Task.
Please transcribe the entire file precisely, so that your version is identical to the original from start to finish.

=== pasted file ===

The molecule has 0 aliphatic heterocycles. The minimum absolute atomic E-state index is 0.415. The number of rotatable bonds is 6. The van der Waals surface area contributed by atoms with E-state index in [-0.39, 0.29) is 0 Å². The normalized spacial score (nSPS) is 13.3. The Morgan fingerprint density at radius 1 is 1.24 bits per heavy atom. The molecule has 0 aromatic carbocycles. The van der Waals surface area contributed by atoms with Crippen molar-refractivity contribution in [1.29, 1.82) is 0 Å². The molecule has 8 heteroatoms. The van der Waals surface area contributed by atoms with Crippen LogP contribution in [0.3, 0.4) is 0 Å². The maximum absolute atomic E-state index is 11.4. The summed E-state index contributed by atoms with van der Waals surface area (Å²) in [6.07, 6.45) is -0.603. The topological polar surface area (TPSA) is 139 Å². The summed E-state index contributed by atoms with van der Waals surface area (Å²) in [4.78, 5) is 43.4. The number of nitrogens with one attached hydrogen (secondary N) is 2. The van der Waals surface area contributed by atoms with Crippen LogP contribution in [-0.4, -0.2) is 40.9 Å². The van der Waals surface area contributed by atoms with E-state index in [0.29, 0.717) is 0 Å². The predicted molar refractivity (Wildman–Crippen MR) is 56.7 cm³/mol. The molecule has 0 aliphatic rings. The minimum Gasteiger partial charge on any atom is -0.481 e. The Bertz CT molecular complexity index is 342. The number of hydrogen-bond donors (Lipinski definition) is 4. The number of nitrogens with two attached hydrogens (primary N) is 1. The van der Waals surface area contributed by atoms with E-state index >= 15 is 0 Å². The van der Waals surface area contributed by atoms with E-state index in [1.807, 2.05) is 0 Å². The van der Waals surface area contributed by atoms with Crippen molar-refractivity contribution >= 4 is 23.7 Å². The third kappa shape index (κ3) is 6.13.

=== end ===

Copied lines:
The molecule has 0 aliphatic heterocycles. The minimum absolute atomic E-state index is 0.415. The number of rotatable bonds is 6. The van der Waals surface area contributed by atoms with E-state index in [-0.39, 0.29) is 0 Å². The normalized spacial score (nSPS) is 13.3. The Morgan fingerprint density at radius 1 is 1.24 bits per heavy atom. The molecule has 0 aromatic carbocycles. The van der Waals surface area contributed by atoms with Crippen molar-refractivity contribution in [1.29, 1.82) is 0 Å². The molecule has 8 heteroatoms. The van der Waals surface area contributed by atoms with Crippen LogP contribution in [0.3, 0.4) is 0 Å². The maximum absolute atomic E-state index is 11.4. The summed E-state index contributed by atoms with van der Waals surface area (Å²) in [6.07, 6.45) is -0.603. The topological polar surface area (TPSA) is 139 Å². The summed E-state index contributed by atoms with van der Waals surface area (Å²) in [4.78, 5) is 43.4. The number of nitrogens with one attached hydrogen (secondary N) is 2. The van der Waals surface area contributed by atoms with Crippen LogP contribution in [-0.4, -0.2) is 40.9 Å². The van der Waals surface area contributed by atoms with E-state index in [0.29, 0.717) is 0 Å². The predicted molar refractivity (Wildman–Crippen MR) is 56.7 cm³/mol. The molecule has 0 aliphatic rings. The minimum Gasteiger partial charge on any atom is -0.481 e. The Bertz CT molecular complexity index is 342. The number of hydrogen-bond donors (Lipinski definition) is 4. The number of nitrogens with two attached hydrogens (primary N) is 1. The van der Waals surface area contributed by atoms with E-state index >= 15 is 0 Å². The van der Waals surface area contributed by atoms with E-state index in [1.807, 2.05) is 0 Å². The van der Waals surface area contributed by atoms with Crippen molar-refractivity contribution >= 4 is 23.7 Å². The third kappa shape index (κ3) is 6.13.